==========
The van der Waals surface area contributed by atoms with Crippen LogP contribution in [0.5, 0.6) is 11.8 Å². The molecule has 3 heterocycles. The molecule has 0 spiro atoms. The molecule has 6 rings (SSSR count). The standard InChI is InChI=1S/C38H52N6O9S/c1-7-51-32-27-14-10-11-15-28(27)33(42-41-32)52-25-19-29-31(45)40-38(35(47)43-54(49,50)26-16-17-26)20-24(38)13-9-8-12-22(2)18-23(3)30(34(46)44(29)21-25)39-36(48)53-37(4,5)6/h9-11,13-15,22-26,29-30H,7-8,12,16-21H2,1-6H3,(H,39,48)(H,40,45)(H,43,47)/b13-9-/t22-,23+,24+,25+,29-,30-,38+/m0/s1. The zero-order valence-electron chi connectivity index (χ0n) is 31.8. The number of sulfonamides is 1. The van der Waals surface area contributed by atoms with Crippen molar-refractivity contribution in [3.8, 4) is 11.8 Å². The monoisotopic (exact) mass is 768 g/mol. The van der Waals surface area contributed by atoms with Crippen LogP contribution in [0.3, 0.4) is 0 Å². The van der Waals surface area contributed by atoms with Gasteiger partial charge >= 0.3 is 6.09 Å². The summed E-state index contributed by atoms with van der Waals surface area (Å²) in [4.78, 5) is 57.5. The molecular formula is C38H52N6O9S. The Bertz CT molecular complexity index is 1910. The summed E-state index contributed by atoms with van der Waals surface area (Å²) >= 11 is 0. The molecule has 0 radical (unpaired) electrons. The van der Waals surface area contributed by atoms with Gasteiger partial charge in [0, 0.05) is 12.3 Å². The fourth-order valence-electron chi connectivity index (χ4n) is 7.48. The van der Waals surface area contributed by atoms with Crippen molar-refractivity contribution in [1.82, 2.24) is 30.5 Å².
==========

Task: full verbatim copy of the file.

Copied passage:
The van der Waals surface area contributed by atoms with Crippen LogP contribution in [0.5, 0.6) is 11.8 Å². The molecule has 3 heterocycles. The molecule has 0 spiro atoms. The molecule has 6 rings (SSSR count). The standard InChI is InChI=1S/C38H52N6O9S/c1-7-51-32-27-14-10-11-15-28(27)33(42-41-32)52-25-19-29-31(45)40-38(35(47)43-54(49,50)26-16-17-26)20-24(38)13-9-8-12-22(2)18-23(3)30(34(46)44(29)21-25)39-36(48)53-37(4,5)6/h9-11,13-15,22-26,29-30H,7-8,12,16-21H2,1-6H3,(H,39,48)(H,40,45)(H,43,47)/b13-9-/t22-,23+,24+,25+,29-,30-,38+/m0/s1. The zero-order valence-electron chi connectivity index (χ0n) is 31.8. The number of sulfonamides is 1. The van der Waals surface area contributed by atoms with Crippen molar-refractivity contribution in [3.8, 4) is 11.8 Å². The monoisotopic (exact) mass is 768 g/mol. The van der Waals surface area contributed by atoms with Crippen LogP contribution in [0.3, 0.4) is 0 Å². The van der Waals surface area contributed by atoms with Gasteiger partial charge >= 0.3 is 6.09 Å². The summed E-state index contributed by atoms with van der Waals surface area (Å²) in [4.78, 5) is 57.5. The molecular formula is C38H52N6O9S. The Bertz CT molecular complexity index is 1910. The summed E-state index contributed by atoms with van der Waals surface area (Å²) >= 11 is 0. The molecule has 0 radical (unpaired) electrons. The van der Waals surface area contributed by atoms with Gasteiger partial charge in [0, 0.05) is 12.3 Å². The fourth-order valence-electron chi connectivity index (χ4n) is 7.48. The van der Waals surface area contributed by atoms with Crippen molar-refractivity contribution in [1.82, 2.24) is 30.5 Å².